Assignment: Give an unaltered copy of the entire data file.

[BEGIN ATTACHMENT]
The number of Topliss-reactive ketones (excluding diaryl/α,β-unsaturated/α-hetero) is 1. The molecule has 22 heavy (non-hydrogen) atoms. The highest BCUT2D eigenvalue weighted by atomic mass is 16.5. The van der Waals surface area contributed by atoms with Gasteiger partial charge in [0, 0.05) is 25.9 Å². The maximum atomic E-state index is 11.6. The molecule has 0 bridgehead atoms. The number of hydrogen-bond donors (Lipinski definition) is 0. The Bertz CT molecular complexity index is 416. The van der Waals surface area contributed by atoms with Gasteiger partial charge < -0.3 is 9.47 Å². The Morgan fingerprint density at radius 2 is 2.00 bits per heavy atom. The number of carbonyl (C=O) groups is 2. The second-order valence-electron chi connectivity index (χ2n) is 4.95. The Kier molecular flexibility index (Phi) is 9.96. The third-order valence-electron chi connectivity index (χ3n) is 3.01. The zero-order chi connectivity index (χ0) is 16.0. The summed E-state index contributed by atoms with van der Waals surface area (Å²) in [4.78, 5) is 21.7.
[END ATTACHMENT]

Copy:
The number of Topliss-reactive ketones (excluding diaryl/α,β-unsaturated/α-hetero) is 1. The molecule has 22 heavy (non-hydrogen) atoms. The highest BCUT2D eigenvalue weighted by atomic mass is 16.5. The van der Waals surface area contributed by atoms with Gasteiger partial charge in [0, 0.05) is 25.9 Å². The maximum atomic E-state index is 11.6. The molecule has 0 bridgehead atoms. The number of hydrogen-bond donors (Lipinski definition) is 0. The Bertz CT molecular complexity index is 416. The van der Waals surface area contributed by atoms with Gasteiger partial charge < -0.3 is 9.47 Å². The Morgan fingerprint density at radius 2 is 2.00 bits per heavy atom. The number of carbonyl (C=O) groups is 2. The second-order valence-electron chi connectivity index (χ2n) is 4.95. The Kier molecular flexibility index (Phi) is 9.96. The third-order valence-electron chi connectivity index (χ3n) is 3.01. The zero-order chi connectivity index (χ0) is 16.0. The summed E-state index contributed by atoms with van der Waals surface area (Å²) in [4.78, 5) is 21.7.